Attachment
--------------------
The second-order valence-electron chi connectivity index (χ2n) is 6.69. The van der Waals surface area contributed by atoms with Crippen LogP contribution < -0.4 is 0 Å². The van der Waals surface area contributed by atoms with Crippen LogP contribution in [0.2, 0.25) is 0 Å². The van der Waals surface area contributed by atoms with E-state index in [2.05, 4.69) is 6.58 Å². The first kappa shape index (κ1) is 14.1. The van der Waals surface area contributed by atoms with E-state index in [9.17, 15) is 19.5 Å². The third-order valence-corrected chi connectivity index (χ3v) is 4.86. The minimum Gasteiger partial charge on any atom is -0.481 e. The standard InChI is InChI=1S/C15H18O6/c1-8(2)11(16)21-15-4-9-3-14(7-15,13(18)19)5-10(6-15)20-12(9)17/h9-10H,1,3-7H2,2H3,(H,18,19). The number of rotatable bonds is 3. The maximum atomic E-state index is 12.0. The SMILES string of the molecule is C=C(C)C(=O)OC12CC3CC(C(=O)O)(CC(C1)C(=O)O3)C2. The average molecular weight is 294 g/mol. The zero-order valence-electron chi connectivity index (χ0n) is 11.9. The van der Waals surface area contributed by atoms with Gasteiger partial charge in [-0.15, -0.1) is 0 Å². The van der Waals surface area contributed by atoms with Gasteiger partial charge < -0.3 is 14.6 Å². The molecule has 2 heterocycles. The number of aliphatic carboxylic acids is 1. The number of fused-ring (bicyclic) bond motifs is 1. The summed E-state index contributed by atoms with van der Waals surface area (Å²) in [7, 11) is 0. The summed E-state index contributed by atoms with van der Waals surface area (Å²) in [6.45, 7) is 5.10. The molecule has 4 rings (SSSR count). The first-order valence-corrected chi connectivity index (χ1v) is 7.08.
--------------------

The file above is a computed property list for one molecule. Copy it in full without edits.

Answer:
The second-order valence-electron chi connectivity index (χ2n) is 6.69. The van der Waals surface area contributed by atoms with Crippen LogP contribution < -0.4 is 0 Å². The van der Waals surface area contributed by atoms with Crippen LogP contribution in [0.2, 0.25) is 0 Å². The van der Waals surface area contributed by atoms with E-state index in [2.05, 4.69) is 6.58 Å². The first kappa shape index (κ1) is 14.1. The van der Waals surface area contributed by atoms with E-state index in [9.17, 15) is 19.5 Å². The third-order valence-corrected chi connectivity index (χ3v) is 4.86. The minimum Gasteiger partial charge on any atom is -0.481 e. The standard InChI is InChI=1S/C15H18O6/c1-8(2)11(16)21-15-4-9-3-14(7-15,13(18)19)5-10(6-15)20-12(9)17/h9-10H,1,3-7H2,2H3,(H,18,19). The number of rotatable bonds is 3. The maximum atomic E-state index is 12.0. The SMILES string of the molecule is C=C(C)C(=O)OC12CC3CC(C(=O)O)(CC(C1)C(=O)O3)C2. The average molecular weight is 294 g/mol. The zero-order valence-electron chi connectivity index (χ0n) is 11.9. The van der Waals surface area contributed by atoms with Gasteiger partial charge in [-0.15, -0.1) is 0 Å². The van der Waals surface area contributed by atoms with Gasteiger partial charge < -0.3 is 14.6 Å². The molecule has 2 heterocycles. The number of aliphatic carboxylic acids is 1. The number of fused-ring (bicyclic) bond motifs is 1. The summed E-state index contributed by atoms with van der Waals surface area (Å²) in [7, 11) is 0. The summed E-state index contributed by atoms with van der Waals surface area (Å²) in [6.45, 7) is 5.10. The molecule has 4 rings (SSSR count). The first-order valence-corrected chi connectivity index (χ1v) is 7.08.